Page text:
When Courtney Hill, a doctoral candidate in the University of Virginia’s School of Engineering, was invited last year to speak at her high school in eastern Arkansas on “girls’ empowerment day,” she eagerly agreed.
In the farming community where she grew up, not many of the students had met someone – let alone a woman – with an academic career in research, said Hill, who was the first woman in her family to go to college.
Now, Hill is one of two UVA scholars to win a Ford Foundation Fellowship. Hers will help her finish her dissertation on testing the effectiveness of water-purifying devices in Limpopo, South Africa.
Anthropologist Roberto Armengol also won a Ford Foundation Fellowship in the postdoctoral category, to research how Cuban workers in small urban businesses and sustainable farms are managing during a time of social transition.
The Ford Foundation Fellowship Programs, which also include the category of predoctoral work, “seek to increase the diversity of the nation’s college and university faculties by increasing their ethnic and racial diversity, to maximize the educational benefits of diversity, and to increase the number of professors who can and will use diversity as a resource for enriching the education of all students,” its website says. The national academies of Sciences, Engineering and Medicine administer the programs, which awarded fellowships to 130 outstanding scholars from across the country this year.
Hill and Armengol are among 19 UVA scholars who have secured one of the fellowships over the past 34 years. Last year, Isola Brown, a research scientist in the School of Medicine, was awarded a 2018 postdoctoral fellowship.
Armengol, who earned his Ph.D. in anthropology from UVA in 2013, was pleasantly surprised when he got the news about the fellowship. “At first I thought it was a mistake,” he said. Only 24 scholars received postdoctoral fellowships this year.
With the Ford Foundation Postdoctoral Fellowship, he’ll be contributing groundbreaking scholarship about how Cuba is changing right now.
Previously, he served as a College Fellow in the inaugural group that developed the cross-disciplinary courses for the College of Arts & Sciences’ new general curriculum, an appointment that concluded after the spring semester.
As a Ford Fellow, Armengol will return to Cuba in the spring, where he has been doing fieldwork on self-employed workers since the early 2000s. Now his focus is shifting toward worker-owned and organic farming cooperatives that have grown in number in recent years. As part of his research, he plans to work at a farm outside Havana. Since the economic crisis of the 1990s, Cuban farmers have almost by necessity, rather than choice, turned more and more to traditional – and more sustainable – principles of growing crops, he said.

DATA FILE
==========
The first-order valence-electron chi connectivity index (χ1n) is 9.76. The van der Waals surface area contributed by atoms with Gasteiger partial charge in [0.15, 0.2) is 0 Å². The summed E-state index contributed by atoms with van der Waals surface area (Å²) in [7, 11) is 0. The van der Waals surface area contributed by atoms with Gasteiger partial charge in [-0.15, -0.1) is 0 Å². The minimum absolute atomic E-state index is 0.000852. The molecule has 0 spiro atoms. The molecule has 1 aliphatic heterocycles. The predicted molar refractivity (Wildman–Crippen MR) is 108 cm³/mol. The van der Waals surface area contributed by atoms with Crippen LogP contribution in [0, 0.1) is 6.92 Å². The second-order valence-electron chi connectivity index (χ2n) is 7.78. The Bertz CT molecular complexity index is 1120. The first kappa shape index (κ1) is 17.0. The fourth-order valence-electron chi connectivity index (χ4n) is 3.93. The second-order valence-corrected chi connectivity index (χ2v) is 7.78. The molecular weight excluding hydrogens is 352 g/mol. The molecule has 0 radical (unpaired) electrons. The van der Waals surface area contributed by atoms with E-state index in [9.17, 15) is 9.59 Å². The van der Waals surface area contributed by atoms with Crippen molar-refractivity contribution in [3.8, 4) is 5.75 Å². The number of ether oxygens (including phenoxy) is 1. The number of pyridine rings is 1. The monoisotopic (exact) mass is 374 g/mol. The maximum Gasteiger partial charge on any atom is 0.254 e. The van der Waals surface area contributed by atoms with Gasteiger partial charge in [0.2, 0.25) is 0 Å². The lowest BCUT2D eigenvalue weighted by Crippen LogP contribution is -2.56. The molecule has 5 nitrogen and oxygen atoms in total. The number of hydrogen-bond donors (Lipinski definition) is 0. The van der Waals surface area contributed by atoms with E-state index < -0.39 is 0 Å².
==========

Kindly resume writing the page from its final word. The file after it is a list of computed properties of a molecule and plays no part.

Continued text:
This fall, he’s wrapping up a book manuscript based on his dissertation, the everyday life of small business entrepreneurs and economic practices that draw on an ethic of cooperation that is unusual as compared to the mainstream market logic based mostly on self-interest, he said.
“During the economic crisis, working-class people became so enterprising in creative ways,” he said. There’s so much red tape, however, that a lot of practices are illegal.
Take bicycle vendors, for example. These individuals sell and fix bicycles, which are in high demand because not that many people can afford to own cars. The vendors help and support each other through reciprocal exchanges so their businesses can survive.
The small business phenomenon has “been misread as capitalism breaking through socialism, but it’s really a socialism of their own, distinct from the socialism imposed by the state,” he said.
More recently, fledgling business schools, workshops and entrepreneurial support networks are being established by both private and public actors. Armengol wants to look at what effect the conventionalization of economic activities that previously took place under the table is having on small business owners and operators. He suspects they’re learning more about being profit-motivated, but also might be continuing their ethics of cooperation and support, changing the conventions imposed in formal business education.